Robust and tunable Weyl phases by coherent infrared phonons in ZrTe

Ultrafast control of structural and electronic properties of various quantum materials has recently sparked great interest. In particular, photoinduced switching between distinct topological phases has been considered a promising route to realize quantum computers. Here we use first-principles and effective Hamiltonian methods to show that in ZrTe5, lattice distortions corresponding to all three types of zone-center infrared optical phonon modes can drive the system from a topological insulator to a Weyl semimetal. Thus achieved Weyl phases are robust, highly tunable, and one of the cleanest due to the proximity of the Weyl points to the Fermi level and a lack of other carriers. We also find that Berry curvature dipole moment, induced by the dynamical inversion symmetry breaking, gives rise to various nonlinear effects that oscillate with the amplitude of the phonon modes. These nonlinear effects present an ultrafast switch for controlling the Weyltronics-enabled quantum system.
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Weyl fermions promote collective magnetism

The polar magnetic semimetal NdAlSi hosts Weyl fermions that promote helical magnetism, and defines a roadmap for future work on correlated topological matter. Relativistic fermions, that is, charge-carrying excitations in solids that may be accelerated at exceedingly low energy cost, are central to the current push for advanced materials with optical, electronic and spintronic functionalities. These fermions are characterized by strong spin"“momentum locking, where the fermion's direction of motion is tied to the orientation of its quantum-mechanical spin. Phenomena resulting from such entanglement of momentum and spin have been studied extensively in topological insulators and topological Weyl semimetals over the past decade or so1.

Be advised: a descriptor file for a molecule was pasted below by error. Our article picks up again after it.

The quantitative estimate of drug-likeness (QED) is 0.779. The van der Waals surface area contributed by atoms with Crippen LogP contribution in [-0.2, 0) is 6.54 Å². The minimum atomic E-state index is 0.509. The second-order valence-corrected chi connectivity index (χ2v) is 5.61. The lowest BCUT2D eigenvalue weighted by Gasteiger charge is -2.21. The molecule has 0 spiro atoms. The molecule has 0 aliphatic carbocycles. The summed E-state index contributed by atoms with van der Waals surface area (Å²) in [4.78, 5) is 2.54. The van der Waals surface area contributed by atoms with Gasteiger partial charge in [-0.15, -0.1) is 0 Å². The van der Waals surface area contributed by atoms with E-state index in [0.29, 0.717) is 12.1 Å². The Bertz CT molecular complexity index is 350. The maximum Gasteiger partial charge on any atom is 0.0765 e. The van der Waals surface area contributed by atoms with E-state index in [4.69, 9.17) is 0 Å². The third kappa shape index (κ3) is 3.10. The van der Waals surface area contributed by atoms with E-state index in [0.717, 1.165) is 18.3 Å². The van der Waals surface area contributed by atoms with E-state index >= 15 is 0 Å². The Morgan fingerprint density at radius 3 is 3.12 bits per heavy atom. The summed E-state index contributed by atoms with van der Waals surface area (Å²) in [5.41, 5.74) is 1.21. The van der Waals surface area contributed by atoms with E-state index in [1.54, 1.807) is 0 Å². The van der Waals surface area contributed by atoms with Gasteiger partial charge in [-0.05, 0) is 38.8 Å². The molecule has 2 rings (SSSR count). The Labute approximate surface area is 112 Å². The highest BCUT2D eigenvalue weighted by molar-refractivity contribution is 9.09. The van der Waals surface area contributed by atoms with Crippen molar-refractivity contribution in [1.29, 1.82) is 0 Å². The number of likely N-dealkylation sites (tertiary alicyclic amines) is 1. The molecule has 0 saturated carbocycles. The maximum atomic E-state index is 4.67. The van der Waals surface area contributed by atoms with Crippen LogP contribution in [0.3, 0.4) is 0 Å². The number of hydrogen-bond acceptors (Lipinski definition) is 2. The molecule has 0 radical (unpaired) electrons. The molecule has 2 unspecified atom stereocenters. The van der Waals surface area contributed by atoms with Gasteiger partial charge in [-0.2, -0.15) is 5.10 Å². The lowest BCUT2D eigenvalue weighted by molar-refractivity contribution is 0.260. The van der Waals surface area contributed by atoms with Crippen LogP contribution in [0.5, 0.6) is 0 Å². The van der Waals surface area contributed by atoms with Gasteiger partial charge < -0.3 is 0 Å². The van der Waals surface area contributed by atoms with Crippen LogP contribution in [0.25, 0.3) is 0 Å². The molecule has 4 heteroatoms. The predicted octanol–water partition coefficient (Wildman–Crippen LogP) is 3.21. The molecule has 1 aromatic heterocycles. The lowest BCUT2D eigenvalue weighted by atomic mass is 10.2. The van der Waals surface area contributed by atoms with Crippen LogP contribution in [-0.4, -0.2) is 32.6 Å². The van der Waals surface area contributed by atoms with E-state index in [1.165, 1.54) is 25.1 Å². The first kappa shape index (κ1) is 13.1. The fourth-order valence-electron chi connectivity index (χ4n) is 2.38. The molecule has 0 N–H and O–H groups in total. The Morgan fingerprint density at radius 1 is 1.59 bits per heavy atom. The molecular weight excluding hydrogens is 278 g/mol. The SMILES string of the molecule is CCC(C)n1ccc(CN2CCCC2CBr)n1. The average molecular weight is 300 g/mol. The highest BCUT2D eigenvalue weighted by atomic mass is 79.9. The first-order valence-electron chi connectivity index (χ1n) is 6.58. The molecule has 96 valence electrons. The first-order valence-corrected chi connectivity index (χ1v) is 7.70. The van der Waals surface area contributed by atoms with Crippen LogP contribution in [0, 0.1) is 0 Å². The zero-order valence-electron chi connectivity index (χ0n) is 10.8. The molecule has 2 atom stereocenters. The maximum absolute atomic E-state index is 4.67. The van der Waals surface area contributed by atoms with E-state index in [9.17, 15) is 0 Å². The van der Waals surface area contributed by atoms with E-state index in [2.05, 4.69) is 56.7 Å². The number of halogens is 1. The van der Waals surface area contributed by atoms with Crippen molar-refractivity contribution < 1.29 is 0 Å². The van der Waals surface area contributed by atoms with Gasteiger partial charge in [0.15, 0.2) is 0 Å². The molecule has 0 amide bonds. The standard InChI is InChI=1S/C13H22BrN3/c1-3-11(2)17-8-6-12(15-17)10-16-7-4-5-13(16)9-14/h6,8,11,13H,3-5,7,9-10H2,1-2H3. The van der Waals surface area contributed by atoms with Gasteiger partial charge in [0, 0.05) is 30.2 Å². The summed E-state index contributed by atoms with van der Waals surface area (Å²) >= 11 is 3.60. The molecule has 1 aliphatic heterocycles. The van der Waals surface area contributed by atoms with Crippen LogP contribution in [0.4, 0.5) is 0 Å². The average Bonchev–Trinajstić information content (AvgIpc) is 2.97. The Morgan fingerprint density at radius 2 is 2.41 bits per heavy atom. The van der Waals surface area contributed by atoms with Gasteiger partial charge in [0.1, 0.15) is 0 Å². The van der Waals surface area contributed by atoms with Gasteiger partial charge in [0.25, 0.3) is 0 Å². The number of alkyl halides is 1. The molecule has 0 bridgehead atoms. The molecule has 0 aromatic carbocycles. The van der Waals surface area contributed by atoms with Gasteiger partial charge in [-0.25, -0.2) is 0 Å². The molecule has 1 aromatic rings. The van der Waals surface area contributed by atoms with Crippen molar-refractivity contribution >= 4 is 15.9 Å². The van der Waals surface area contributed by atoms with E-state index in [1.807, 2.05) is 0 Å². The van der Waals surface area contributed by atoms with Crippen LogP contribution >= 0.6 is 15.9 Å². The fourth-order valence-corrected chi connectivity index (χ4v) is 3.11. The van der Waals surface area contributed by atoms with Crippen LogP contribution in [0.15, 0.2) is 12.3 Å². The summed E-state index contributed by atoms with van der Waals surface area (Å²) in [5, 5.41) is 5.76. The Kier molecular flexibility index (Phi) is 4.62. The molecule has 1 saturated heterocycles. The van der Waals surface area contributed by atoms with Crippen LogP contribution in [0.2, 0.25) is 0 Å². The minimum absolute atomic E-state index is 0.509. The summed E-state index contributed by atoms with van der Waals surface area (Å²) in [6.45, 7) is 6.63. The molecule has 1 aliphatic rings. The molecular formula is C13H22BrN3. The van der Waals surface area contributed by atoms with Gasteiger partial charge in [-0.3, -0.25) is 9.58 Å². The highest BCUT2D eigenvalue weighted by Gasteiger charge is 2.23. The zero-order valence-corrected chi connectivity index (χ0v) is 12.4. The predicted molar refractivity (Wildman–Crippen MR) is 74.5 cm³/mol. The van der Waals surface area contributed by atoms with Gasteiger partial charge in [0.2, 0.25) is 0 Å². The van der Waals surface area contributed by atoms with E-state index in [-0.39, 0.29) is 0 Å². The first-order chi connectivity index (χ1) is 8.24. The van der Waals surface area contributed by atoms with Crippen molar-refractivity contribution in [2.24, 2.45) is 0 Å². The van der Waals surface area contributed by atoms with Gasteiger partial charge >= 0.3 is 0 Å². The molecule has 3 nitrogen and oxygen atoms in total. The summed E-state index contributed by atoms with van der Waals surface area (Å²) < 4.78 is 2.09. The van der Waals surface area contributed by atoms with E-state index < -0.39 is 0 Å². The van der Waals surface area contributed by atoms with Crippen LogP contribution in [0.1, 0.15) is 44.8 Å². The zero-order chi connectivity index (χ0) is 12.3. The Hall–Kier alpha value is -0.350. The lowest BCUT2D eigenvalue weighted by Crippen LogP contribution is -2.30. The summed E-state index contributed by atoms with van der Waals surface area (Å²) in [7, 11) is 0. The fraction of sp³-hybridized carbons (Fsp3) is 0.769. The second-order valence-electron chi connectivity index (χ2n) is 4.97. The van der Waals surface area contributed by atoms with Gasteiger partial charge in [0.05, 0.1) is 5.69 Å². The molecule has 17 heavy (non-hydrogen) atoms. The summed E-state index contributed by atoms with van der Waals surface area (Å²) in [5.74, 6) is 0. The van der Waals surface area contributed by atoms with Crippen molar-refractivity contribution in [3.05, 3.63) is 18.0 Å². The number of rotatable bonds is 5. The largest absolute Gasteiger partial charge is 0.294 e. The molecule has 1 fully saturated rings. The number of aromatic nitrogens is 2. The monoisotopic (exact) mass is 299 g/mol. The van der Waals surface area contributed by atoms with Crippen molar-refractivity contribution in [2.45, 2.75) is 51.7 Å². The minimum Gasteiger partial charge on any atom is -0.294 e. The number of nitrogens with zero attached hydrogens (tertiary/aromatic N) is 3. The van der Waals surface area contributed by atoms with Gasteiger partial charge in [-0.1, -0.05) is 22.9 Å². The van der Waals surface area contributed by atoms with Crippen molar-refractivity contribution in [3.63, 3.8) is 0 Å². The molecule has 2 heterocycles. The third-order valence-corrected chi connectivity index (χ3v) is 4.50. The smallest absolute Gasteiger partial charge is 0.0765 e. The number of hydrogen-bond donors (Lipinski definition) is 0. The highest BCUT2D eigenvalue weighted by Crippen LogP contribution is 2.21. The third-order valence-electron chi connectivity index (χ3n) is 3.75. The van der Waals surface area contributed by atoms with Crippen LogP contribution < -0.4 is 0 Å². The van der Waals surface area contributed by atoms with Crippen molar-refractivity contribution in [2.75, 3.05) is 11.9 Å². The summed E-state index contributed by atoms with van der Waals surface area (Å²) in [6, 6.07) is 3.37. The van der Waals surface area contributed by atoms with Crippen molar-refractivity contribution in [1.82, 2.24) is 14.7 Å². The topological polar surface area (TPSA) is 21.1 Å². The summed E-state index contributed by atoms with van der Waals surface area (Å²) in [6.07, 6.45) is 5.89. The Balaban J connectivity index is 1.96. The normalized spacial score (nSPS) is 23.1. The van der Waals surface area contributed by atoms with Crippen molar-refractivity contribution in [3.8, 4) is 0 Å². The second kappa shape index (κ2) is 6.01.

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Weyl-mediated helical magnetism in NdAlSi

Emergent relativistic quasiparticles in Weyl semimetals are the source of exotic electronic properties such as surface Fermi arcs, the anomalous Hall effect and negative magnetoresistance, all observed in real materials. Whereas these phenomena highlight the effect of Weyl fermions on the electronic transport properties, less is known about what collective phenomena they may support. Here, we report a Weyl semimetal, NdAlSi, that offers an example. Using neutron diffraction, we found a long-wavelength helical magnetic order in NdAlSi, the periodicity of which is linked to the nesting vector between two topologically non-trivial Fermi pockets, which we characterize using density functional theory and quantum oscillation measurements. We further show the chiral transverse component of the spin structure is promoted by bond-oriented Dzyaloshinskii–Moriya interactions associated with Weyl exchange processes. Our work provides a rare example of Weyl fermions driving collective magnetism.

Asymmetrical plasmonic absorber and reflector based on tilted Weyl semimetals